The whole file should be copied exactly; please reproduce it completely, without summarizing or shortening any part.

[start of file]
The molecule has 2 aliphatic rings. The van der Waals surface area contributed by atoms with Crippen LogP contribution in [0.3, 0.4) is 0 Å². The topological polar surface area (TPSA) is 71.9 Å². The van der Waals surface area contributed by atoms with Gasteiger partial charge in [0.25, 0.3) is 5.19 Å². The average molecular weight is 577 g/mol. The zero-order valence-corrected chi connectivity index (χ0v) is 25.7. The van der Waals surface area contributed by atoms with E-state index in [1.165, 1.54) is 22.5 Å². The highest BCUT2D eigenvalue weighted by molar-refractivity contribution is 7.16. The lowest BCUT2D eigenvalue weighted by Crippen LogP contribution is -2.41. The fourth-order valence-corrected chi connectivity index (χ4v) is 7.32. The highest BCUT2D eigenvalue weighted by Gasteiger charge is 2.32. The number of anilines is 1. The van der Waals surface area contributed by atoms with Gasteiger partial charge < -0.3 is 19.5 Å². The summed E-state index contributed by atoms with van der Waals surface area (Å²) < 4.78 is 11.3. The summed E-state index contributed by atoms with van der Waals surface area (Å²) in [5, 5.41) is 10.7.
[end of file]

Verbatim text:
The molecule has 2 aliphatic rings. The van der Waals surface area contributed by atoms with Crippen LogP contribution in [0.3, 0.4) is 0 Å². The topological polar surface area (TPSA) is 71.9 Å². The van der Waals surface area contributed by atoms with Gasteiger partial charge in [0.25, 0.3) is 5.19 Å². The average molecular weight is 577 g/mol. The zero-order valence-corrected chi connectivity index (χ0v) is 25.7. The van der Waals surface area contributed by atoms with E-state index in [1.165, 1.54) is 22.5 Å². The highest BCUT2D eigenvalue weighted by molar-refractivity contribution is 7.16. The lowest BCUT2D eigenvalue weighted by Crippen LogP contribution is -2.41. The fourth-order valence-corrected chi connectivity index (χ4v) is 7.32. The highest BCUT2D eigenvalue weighted by Gasteiger charge is 2.32. The number of anilines is 1. The van der Waals surface area contributed by atoms with Gasteiger partial charge < -0.3 is 19.5 Å². The summed E-state index contributed by atoms with van der Waals surface area (Å²) < 4.78 is 11.3. The summed E-state index contributed by atoms with van der Waals surface area (Å²) in [5, 5.41) is 10.7.